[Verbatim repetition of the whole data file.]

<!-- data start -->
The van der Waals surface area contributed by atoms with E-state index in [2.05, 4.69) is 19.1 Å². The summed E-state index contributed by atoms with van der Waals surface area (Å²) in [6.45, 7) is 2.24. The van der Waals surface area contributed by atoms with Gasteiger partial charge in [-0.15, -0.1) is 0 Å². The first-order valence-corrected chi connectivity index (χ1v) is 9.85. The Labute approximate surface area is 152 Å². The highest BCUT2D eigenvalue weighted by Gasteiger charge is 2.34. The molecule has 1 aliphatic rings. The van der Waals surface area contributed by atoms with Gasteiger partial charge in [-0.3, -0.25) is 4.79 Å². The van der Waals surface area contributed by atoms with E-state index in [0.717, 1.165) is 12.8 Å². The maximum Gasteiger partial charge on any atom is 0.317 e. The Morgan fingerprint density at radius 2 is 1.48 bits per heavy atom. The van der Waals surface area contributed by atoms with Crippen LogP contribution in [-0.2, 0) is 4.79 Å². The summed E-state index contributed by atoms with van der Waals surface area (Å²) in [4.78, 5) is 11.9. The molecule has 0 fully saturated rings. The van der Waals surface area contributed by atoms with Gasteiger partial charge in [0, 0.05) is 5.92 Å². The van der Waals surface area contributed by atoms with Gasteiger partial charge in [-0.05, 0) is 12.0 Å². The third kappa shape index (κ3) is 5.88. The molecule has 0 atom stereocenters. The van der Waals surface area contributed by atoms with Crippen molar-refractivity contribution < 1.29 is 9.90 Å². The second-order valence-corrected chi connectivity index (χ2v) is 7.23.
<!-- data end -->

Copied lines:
The van der Waals surface area contributed by atoms with E-state index in [2.05, 4.69) is 19.1 Å². The summed E-state index contributed by atoms with van der Waals surface area (Å²) in [6.45, 7) is 2.24. The van der Waals surface area contributed by atoms with Gasteiger partial charge in [-0.15, -0.1) is 0 Å². The first-order valence-corrected chi connectivity index (χ1v) is 9.85. The Labute approximate surface area is 152 Å². The highest BCUT2D eigenvalue weighted by Gasteiger charge is 2.34. The molecule has 1 aliphatic rings. The van der Waals surface area contributed by atoms with Gasteiger partial charge in [-0.3, -0.25) is 4.79 Å². The van der Waals surface area contributed by atoms with E-state index in [0.717, 1.165) is 12.8 Å². The maximum Gasteiger partial charge on any atom is 0.317 e. The Morgan fingerprint density at radius 2 is 1.48 bits per heavy atom. The van der Waals surface area contributed by atoms with Crippen LogP contribution in [-0.2, 0) is 4.79 Å². The summed E-state index contributed by atoms with van der Waals surface area (Å²) in [4.78, 5) is 11.9. The molecule has 0 fully saturated rings. The van der Waals surface area contributed by atoms with Gasteiger partial charge in [0, 0.05) is 5.92 Å². The van der Waals surface area contributed by atoms with Gasteiger partial charge in [-0.05, 0) is 12.0 Å². The third kappa shape index (κ3) is 5.88. The molecule has 0 atom stereocenters. The van der Waals surface area contributed by atoms with Crippen molar-refractivity contribution < 1.29 is 9.90 Å². The second-order valence-corrected chi connectivity index (χ2v) is 7.23.